But once that was done, we set off under the tunnel (exciting, low enough that you have to duck and about 100 m long) and started on the trail. For the first few minutes I was thinking that it was not up to much, but then we turned off the cycle path and set off through a demanding twisty, slippy, muddy track through the woods.  Every so often we emerged onto a broad track to catch our breath, and then it was back into the woods again for another batch of curves. Great!  Mind you, it has been dry for ages now, and I dread to think what some of the damper patches might be like after some wet weather. After a bit the route calms down to some more relaxed tracks through pretty back ways and between double lanes of monumental trees.  There was even a stiff hill at one point (gradient about 15% and very slippery gravel under our wheels) to keep us on our toes.  More easy paths and then we arrived at Papendal (the national sports training centre), where our route went partly along the training MTB route there, and was suitably challenging.  But all too soon after that, we were back at the tunnel, and we could make our way back to Wageningen along familiar tracks again.

Close encounters of the mountain bike kind

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Planken Wambuis

We quite often go mountain biking on the Ginkelse Heide, so much so that if I head north out of Wageningen up through the woods, I habitually turn left at the appropriate moment. However, today I decided to do the opposite and even took the trouble to look at the map before setting out to make sure that I ended up in the right place. Planken Wambuis is an area which is just to the East of the Ginkelse Heide.  It is owned by 'natuurmonumenten', which is (sort of) the Dutch equivalent of the UK National Trust or the US Nature Conservancy. That means that they are quite strict about keeping to the designated paths over a lot of their land, but also that landscape is quite impressive in places. Unlike much of the woodland on the Veluwe, there is a mixture of different tree species and ages and the oaks are not all with dead straight trunks, selected for forestry, but with more natural twists.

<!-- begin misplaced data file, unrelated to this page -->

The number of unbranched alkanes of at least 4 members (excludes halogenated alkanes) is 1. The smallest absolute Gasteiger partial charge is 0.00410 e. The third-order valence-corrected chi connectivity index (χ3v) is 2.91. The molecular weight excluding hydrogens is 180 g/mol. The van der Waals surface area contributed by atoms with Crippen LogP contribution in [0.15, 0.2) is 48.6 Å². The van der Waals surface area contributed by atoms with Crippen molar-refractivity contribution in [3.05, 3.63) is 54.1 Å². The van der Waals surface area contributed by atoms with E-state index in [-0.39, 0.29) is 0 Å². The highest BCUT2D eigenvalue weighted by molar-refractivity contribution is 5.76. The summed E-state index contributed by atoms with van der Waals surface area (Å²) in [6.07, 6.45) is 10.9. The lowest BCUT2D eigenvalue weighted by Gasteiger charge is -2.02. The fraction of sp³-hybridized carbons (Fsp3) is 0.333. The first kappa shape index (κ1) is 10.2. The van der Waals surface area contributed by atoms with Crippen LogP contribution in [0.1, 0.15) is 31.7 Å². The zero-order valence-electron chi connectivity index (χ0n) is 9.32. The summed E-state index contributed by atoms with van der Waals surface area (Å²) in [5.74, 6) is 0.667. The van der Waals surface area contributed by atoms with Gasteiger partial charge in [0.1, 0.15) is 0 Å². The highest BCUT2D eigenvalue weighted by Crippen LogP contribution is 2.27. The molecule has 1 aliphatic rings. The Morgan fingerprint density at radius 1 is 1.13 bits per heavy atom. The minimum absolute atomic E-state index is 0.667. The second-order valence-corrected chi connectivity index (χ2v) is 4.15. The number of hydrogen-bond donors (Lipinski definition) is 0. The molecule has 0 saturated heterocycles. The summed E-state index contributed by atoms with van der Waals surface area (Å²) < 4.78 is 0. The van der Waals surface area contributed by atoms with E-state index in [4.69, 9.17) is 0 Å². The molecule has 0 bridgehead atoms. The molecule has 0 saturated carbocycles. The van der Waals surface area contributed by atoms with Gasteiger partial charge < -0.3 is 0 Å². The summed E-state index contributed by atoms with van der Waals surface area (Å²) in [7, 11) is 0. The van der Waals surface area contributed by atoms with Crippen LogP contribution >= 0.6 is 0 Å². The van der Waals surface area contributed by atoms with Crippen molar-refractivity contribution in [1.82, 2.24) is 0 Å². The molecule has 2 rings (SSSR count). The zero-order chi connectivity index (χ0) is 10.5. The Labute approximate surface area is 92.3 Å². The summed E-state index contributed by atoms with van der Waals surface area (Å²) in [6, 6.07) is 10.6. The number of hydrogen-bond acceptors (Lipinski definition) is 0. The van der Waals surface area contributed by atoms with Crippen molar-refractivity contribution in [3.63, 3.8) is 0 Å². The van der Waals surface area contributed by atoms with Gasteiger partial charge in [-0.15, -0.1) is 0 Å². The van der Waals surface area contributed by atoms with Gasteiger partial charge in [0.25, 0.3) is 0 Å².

Planken Wambuis woodland

One of the habitats which is quite special, are the areas of inland dunes. They are not super species-rich (although I saw the rare Corynephorus canescens, Grey Hair-grass was doing well), but certainly form very impressive landscapes.  They also make for very challenging mountain biking, especially if the sand is a bit dry, it is almost impossible to cycle uphill through it and going downhill also requires you to do your best with your steering skills.  It can be tempting to go off the path onto the firmer group to the side, but this is not such a good idea as there are some rare lichen communities there, which are best left undisturbed, so it is best to rise to the challenge and take on the loose sand.

Planken Wambuis dunes

The route is a bit longer than I usually do (3 1/2 hours), but it was well worth it.  There was also a stretch of about 2 km on a cycle path next to a road, penned into the fenced off area of Planken Wambuis to the West (where the wildlife can rest undisturbed) and the fenced off Hoge Veluwe national park to the East (lovely area, but you have to pay to get in. But that is the only stretch of tarmac.  There are some other cycle paths, but then you always have the option to go an a sandy trail next to them (conditions permitting).  To get to the dramatic sandy bit in the above photo, I did go through a gate (at the top left of the map below), which might be locked sometimes, but if so you can just go a bit further along the road and then along a cycle path in the woods for a bit to join the trail again. You can download the GPX file here.

Planken Wambuis route